I generally attempt to be as apolitical publicly as possible, but I feel pretty confident in saying that wherever you live, whatever your political bent may be, you probably have a gripe about your government. Maybe it’s big, maybe it’s small, but by Jove, you know you could do a better job than these clowns in City Hall/Washington/Downing Street/wherever! Well, for people with medium political aspirations and a Super Nintendo, the opportunity to take a whack at municipal leadership came in August 1991, with the game we’ll look at today, SimCity, brought to you by Nintendo and Maxis!
As the title implies, SimCity gives you the opportunity to build a town from literally nothing, eventually growing it into a Megalopolis of over 500,000 residents. You begin by selecting a map from 999 pre-made layouts, and a difficulty level, which decides how much money you begin with and adjusts a number of factors in the game like tax revenue. Then you can dive in and build your town, primarily by plopping down square zones on the map, Residential, Commercial, and Industrial, which are pretty self-explanatory; your SimCitizens need places to live, work, and shop. Of course, it’s a bit more complex than that, as you’ll have to provide your populous with a network of roads and public transit, police and fire protection, stadiums, airports, and power plants to keep their lights on. It’s also critical to plan the layout of your city before slamming down buildings, because all of the maps feature bodies of water, either oceans surrounding their island or rivers that cut through the map, so you’ll have to work around them to ensure you have enough space to cram in as much as possible.
It’s not always smooth sailing, though. Your residents are quite happy to complain about anything and everything, from the pollution caused by industrial areas to high taxes to traffic, and are all very welling to vote with their feet and move away. Aside from that, there are disasters that can crop up from time to time (or when you get bored and decide to burn everything to the ground), like fires, plane crashes, and yes, Bowser rampaging through your city like Godzilla. Mostly, though, the disasters are few and far between, and your day-to-day challenges come more in the form of laying out your city for maximum efficiency and making sure the people’s complaints are assuaged as much as possible, as well as making sure you have money rolling in every year; police, fire departments, and roads all require a certain level of funding for upkeep, which means roads will crumble and small fires can turn into raging infernos if their budgets aren’t being met.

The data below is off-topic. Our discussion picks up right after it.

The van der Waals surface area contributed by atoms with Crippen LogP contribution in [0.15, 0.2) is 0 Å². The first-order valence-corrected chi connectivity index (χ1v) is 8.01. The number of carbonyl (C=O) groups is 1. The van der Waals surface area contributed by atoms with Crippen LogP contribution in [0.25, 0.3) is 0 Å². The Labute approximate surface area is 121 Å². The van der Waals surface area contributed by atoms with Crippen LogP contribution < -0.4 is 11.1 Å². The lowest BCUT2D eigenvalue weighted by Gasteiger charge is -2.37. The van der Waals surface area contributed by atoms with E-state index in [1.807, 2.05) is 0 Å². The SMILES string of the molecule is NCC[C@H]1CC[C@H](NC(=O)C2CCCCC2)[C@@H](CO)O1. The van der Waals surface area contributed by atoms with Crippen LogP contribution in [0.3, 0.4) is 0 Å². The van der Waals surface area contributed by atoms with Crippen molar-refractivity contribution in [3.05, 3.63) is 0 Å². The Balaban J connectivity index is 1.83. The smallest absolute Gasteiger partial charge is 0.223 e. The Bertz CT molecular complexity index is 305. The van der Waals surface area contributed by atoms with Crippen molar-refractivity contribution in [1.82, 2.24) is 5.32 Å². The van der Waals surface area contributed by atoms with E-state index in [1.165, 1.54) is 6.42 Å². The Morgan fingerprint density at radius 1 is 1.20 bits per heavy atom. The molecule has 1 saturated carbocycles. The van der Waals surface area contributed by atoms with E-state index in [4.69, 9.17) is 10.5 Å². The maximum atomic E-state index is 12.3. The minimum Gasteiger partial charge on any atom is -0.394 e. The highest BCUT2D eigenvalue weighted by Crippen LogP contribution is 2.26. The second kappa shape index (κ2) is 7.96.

Now, there are a couple things that will jump out at you fairly quickly as you grow your city. First off, as I said, the zones are all perfect 3×3 squares, you can’t change their shape or adjust their size, so even if you try to get extremely creative with your city planning, you’re more or less gonna end up building in a grid pattern if you’re shooting for Megalopolis status. Granted, you can try to mix and match up how you put zones together, but you’re gonna have to Levittown the crap out of your city for the sake of efficiency, which is a little disappointing. Two, for some reason, crime is an ENORMOUS problem, even on the easiest difficulty, to the point where if you try to bunch all your industrial zones into one section of the map to keep pollution complaints down, you’re also gonna have to start slapping down police stations on almost every block, lest it turn into the Wild West over there. On the upside, at least you know that there is something concrete you can do to affect crime, unlike housing costs, which will usually be the biggest complaint your residents have, and as far as I can tell, nothing you can do really drives that down, and success only seems to drive them up again. Third, a lot of the things your city needs to really get to growing, like airports and stadiums, are rather expensive, and a growing city of, say, 30-40,000 can realistically hope for about a thousand dollars or so of profits in a good year, so there will be stretches of time where you basically have to sit and wait around for a few years for enough money to roll in that you can plunk down that seaport already.